Hybrid Micellar Systems

The addition of an organic modifier to a micellar solution can modify the characteristics of the micellar system (c.m.c. and the aggregation number). This can cause a variation of the solute-micelle interactions that, in turn, can change the chromatographic retention. On the one hand, a high concentration of alcohol can destroy the micellar structure, but on the other hand, the alcohol modifies the structure and composition of the stationary phase because it sol-vates the bonded hydrocarbon chain. Logically, the separation mechanism with the so-called hybrid mobile phases (micellar phases modified by alcohols) should be more similar to that for conventional aqueous-organic mobile phases than for purely aqueous micellar phases. However, if the integrity of the micelles remains, the addition of an alcohol to micel-lar mobile phases will not create an aqueous-organic system.

Both physicochemical and empirical models have been developed to describe the retention of solutes with hybrid mobile phases.

Physicochemical models Equation [5] (Table 1), which relates a solute retention factor with the micel-lized surfactant and alcohol concentrations, can be considered an extension of eqn [2]. This model considers the modification of stationary phase sites and micelle concentration due to the presence of an alcohol, that is, the alcohol can compete with the solute for interaction with the stationary phase and micelles. [AM] is the alcohol concentration in the mobile phase, and K3 and K4 are the association constants of the alcohol with the modified stationary phase and the micellar mobile phase, respectively. Based on the value of these constants and alcohol concentration, some simplified equations can be obtained. This model can predict a nonlinear, linear or quadratic variation of the retention factor with the alcohol concentration in the mobile phase (when micellized surfactant concentration is constant) and a linear variation of the inverse of retention factor with the micellized surfactant concentration (when alcohol concentration remains constant).

Empirical equations These models have no chemical background but are very valuable tools for predicting solute retention as a function of different variables. Among the different empirical equations reported in literature, models can be found relating solute retention to: (1) the organic modifier concentration, and (2) organic modifier and surfactant concentrations.

Empirical equations relating solute retention in MLC to organic modifier concentration Equation [6] (Table 1) is the simplest model relating the retention factor to the organic modifier concentration when surfactant concentration is constant. p is the volume fraction of the organic modifier, S the eluent-strength parameter, and k0 the retention factor in the absence of the organic modifier. Although this model can explain the decrease in solute retention observed in the presence of organic modifiers, deviations from linearity can be seen and some significant differences are obtained between the intercept and the experimental retention factor in the absence of an organic modifier. From an experimental viewpoint, its applicability is limited because the variation of the surfactant concentration is not considered.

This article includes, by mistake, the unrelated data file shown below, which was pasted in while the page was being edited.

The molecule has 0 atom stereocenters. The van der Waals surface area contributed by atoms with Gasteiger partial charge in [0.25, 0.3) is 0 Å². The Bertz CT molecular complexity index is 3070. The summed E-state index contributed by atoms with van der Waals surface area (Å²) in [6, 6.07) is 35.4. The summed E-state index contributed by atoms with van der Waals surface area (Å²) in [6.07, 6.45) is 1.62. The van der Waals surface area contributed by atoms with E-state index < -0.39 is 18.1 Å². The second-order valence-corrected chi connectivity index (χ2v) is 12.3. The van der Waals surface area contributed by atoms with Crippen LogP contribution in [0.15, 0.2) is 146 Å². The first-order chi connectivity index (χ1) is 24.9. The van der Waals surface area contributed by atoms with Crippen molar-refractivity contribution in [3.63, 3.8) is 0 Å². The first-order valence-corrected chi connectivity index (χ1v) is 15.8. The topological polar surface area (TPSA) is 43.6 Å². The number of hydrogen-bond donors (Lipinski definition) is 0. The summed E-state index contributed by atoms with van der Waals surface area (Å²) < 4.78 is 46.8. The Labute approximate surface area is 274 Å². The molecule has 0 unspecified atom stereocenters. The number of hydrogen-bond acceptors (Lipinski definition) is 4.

Empirical equations relating solute retention in MLC to organic modifier and surfactant concentrations Equations have been obtained relating the logarithm of the retention factor to the volume fraction of the organic modifier (p) and to the total surfactant concentration in the mobile phase (u), but their applicability is limited. Other models have been proposed relating the inverse of the retention factor with these two variables and these, from which eqns [7] and [8] (Table 1) are examples, have shown a more general application range.

An extension of the iterative regression optimization strategy to multiparameter optimizations for the separation of ionic compounds in MLC has also been reported. The parameters examined are surfactant concentration, alcohol concentration and pH. Fairly regular (linear, weakly curved) retention behaviour of compounds as a function of the parameters results in an efficient optimization using a relatively small number of initial experiments.

All the models presented above require a mathematical equation, derived from chemical considerations, or are empirical in nature, but there are other methods that, although also empirical, do not have such requirements; these are artificial neural networks (ANNs). Although ANNs have been known for years, they have been applied only recently to model retention in MLC with hybrid eluents. ANNs are a very promising alternative to classical statistical methods for retention modelling studies in MLC.

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